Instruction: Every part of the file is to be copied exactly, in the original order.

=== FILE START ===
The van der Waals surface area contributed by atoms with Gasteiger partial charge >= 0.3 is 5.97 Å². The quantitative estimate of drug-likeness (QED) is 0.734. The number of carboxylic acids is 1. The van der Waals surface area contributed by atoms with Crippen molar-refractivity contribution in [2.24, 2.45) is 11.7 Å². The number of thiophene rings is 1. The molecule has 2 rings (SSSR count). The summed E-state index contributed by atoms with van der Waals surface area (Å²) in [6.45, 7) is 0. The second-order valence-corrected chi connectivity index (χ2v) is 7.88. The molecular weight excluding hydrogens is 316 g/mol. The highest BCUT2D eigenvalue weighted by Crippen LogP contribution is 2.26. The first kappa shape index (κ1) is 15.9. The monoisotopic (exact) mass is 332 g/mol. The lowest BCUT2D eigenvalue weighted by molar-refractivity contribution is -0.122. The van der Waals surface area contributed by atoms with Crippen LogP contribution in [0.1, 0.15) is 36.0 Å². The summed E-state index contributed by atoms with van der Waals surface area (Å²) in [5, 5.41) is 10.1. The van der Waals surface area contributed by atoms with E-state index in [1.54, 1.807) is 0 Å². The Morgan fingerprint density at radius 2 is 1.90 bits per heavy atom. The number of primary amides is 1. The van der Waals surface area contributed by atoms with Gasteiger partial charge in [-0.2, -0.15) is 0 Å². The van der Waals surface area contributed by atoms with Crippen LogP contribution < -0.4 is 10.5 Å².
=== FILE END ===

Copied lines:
The van der Waals surface area contributed by atoms with Gasteiger partial charge >= 0.3 is 5.97 Å². The quantitative estimate of drug-likeness (QED) is 0.734. The number of carboxylic acids is 1. The van der Waals surface area contributed by atoms with Crippen molar-refractivity contribution in [2.24, 2.45) is 11.7 Å². The number of thiophene rings is 1. The molecule has 2 rings (SSSR count). The summed E-state index contributed by atoms with van der Waals surface area (Å²) in [6.45, 7) is 0. The second-order valence-corrected chi connectivity index (χ2v) is 7.88. The molecular weight excluding hydrogens is 316 g/mol. The highest BCUT2D eigenvalue weighted by Crippen LogP contribution is 2.26. The first kappa shape index (κ1) is 15.9. The monoisotopic (exact) mass is 332 g/mol. The lowest BCUT2D eigenvalue weighted by molar-refractivity contribution is -0.122. The van der Waals surface area contributed by atoms with Crippen LogP contribution in [0.1, 0.15) is 36.0 Å². The summed E-state index contributed by atoms with van der Waals surface area (Å²) in [5, 5.41) is 10.1. The van der Waals surface area contributed by atoms with E-state index in [1.54, 1.807) is 0 Å². The Morgan fingerprint density at radius 2 is 1.90 bits per heavy atom. The number of primary amides is 1. The van der Waals surface area contributed by atoms with Gasteiger partial charge in [-0.2, -0.15) is 0 Å². The van der Waals surface area contributed by atoms with Crippen LogP contribution < -0.4 is 10.5 Å².